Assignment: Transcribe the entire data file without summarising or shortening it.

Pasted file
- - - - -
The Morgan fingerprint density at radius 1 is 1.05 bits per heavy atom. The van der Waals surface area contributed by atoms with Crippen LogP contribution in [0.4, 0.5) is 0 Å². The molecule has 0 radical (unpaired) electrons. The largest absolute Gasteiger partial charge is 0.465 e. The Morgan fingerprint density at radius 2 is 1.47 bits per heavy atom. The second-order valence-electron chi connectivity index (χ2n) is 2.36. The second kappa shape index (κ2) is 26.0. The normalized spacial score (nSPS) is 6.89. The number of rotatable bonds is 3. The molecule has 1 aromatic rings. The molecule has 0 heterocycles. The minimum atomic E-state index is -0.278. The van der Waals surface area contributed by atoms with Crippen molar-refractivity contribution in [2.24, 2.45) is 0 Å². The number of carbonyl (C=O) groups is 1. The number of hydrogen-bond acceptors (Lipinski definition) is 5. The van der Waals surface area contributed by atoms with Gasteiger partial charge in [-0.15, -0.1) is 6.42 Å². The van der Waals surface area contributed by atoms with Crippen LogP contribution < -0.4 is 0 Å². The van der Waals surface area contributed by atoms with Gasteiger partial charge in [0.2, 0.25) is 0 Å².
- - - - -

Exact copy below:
The Morgan fingerprint density at radius 1 is 1.05 bits per heavy atom. The van der Waals surface area contributed by atoms with Crippen LogP contribution in [0.4, 0.5) is 0 Å². The molecule has 0 radical (unpaired) electrons. The largest absolute Gasteiger partial charge is 0.465 e. The Morgan fingerprint density at radius 2 is 1.47 bits per heavy atom. The second-order valence-electron chi connectivity index (χ2n) is 2.36. The second kappa shape index (κ2) is 26.0. The normalized spacial score (nSPS) is 6.89. The number of rotatable bonds is 3. The molecule has 1 aromatic rings. The molecule has 0 heterocycles. The minimum atomic E-state index is -0.278. The van der Waals surface area contributed by atoms with Crippen molar-refractivity contribution in [2.24, 2.45) is 0 Å². The number of carbonyl (C=O) groups is 1. The number of hydrogen-bond acceptors (Lipinski definition) is 5. The van der Waals surface area contributed by atoms with Gasteiger partial charge in [-0.15, -0.1) is 6.42 Å². The van der Waals surface area contributed by atoms with Crippen LogP contribution < -0.4 is 0 Å². The van der Waals surface area contributed by atoms with Gasteiger partial charge in [0.2, 0.25) is 0 Å².